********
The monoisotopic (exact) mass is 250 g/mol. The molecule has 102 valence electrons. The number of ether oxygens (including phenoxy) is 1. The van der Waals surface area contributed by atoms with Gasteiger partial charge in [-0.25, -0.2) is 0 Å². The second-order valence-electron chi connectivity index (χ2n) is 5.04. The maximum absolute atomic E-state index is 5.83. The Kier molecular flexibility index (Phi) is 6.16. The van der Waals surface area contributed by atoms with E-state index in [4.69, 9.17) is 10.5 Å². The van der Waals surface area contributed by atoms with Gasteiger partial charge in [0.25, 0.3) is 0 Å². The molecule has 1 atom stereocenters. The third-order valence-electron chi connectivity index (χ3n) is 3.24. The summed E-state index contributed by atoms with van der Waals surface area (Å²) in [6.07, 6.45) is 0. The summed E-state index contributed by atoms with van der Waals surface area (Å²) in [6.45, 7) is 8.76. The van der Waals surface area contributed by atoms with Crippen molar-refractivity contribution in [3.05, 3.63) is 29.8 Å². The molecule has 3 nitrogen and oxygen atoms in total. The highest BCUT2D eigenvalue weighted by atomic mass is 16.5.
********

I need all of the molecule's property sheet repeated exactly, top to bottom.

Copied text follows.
The monoisotopic (exact) mass is 250 g/mol. The molecule has 102 valence electrons. The number of ether oxygens (including phenoxy) is 1. The van der Waals surface area contributed by atoms with Gasteiger partial charge in [-0.25, -0.2) is 0 Å². The second-order valence-electron chi connectivity index (χ2n) is 5.04. The maximum absolute atomic E-state index is 5.83. The Kier molecular flexibility index (Phi) is 6.16. The van der Waals surface area contributed by atoms with E-state index in [4.69, 9.17) is 10.5 Å². The van der Waals surface area contributed by atoms with Gasteiger partial charge in [0.25, 0.3) is 0 Å². The molecule has 1 atom stereocenters. The third-order valence-electron chi connectivity index (χ3n) is 3.24. The summed E-state index contributed by atoms with van der Waals surface area (Å²) in [6.07, 6.45) is 0. The summed E-state index contributed by atoms with van der Waals surface area (Å²) in [6.45, 7) is 8.76. The van der Waals surface area contributed by atoms with Crippen molar-refractivity contribution in [3.05, 3.63) is 29.8 Å². The molecule has 3 nitrogen and oxygen atoms in total. The highest BCUT2D eigenvalue weighted by atomic mass is 16.5.